Food & Alcohol

Published on February 25th, 2013

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A Fish by any Other Name Is a Problem

If you are hankering for a good piece of snapper or tuna, you might want to make sure you are getting the real deal.

One third of fish analyzed by Oceana, a nonprofit conservation group, were not labeled according to FDA guidelines. Snapper and tuna had the highest rates of mislabeling, according to the study released by the group Feb. 21.

Tilapia was substituted for red snapper. King mackerel? That was sold as grouper, and white tuna was really escolar, according to the study.

In fact, of the 1,215 seafood samples collected by the advocacy group from 674 retail outlets in 21 states, 33 percent were not the type of fish that their labels claimed they were. Snapper had a mislabeling rate of 87 percent and tuna of 59 percent.

Sushi venues ranked highest in mislabeling, followed by restaurants and then grocery stores, according to the study, which tested samples collected from 2010 to 2012.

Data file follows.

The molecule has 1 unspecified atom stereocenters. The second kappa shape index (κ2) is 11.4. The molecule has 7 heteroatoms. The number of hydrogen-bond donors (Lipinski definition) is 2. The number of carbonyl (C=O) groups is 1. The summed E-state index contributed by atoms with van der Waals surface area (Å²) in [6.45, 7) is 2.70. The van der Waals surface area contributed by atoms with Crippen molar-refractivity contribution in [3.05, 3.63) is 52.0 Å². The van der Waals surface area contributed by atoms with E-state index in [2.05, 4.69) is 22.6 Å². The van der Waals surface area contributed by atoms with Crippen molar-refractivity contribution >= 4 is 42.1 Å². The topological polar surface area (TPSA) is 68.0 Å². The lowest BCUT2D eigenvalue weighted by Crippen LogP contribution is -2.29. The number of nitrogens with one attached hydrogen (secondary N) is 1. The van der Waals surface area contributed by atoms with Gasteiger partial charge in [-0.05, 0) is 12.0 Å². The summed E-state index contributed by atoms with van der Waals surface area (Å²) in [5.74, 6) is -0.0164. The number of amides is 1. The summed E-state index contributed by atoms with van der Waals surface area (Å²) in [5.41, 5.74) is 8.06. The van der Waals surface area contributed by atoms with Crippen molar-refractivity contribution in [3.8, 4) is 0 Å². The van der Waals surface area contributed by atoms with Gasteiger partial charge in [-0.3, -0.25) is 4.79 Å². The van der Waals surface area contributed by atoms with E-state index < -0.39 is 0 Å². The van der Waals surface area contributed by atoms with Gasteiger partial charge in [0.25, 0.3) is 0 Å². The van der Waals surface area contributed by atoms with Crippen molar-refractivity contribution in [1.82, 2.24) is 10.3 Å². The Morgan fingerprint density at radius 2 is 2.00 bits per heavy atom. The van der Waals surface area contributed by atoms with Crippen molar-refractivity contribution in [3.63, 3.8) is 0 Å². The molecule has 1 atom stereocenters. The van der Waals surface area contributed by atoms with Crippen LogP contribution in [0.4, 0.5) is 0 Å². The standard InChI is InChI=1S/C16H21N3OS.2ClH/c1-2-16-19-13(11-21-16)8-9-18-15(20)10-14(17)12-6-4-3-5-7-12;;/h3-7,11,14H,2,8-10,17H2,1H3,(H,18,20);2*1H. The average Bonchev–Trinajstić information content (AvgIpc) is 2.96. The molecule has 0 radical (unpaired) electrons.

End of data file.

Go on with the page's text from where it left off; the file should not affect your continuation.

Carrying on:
The mislabeling included fish that were swapped out for species that carry health advisories, cheaper fish sold as wild fish, and imperiled species sold as sustainable catches.

An investigation by the Boston Globe in 2011 and 2012, which also found that cheaper fish were being substituted for other species in some restaurants surveyed in Massachusetts, prompted a bill now under review by legislators that would allow the state to fine businesses selling mislabeled fish.

Oceana says it study shows the need for a comprehensive system that will track fish from boat to plate.

“Our government,’’ says Oceana, “has a responsibility to provide more information about the fish sold in the U.S.’’

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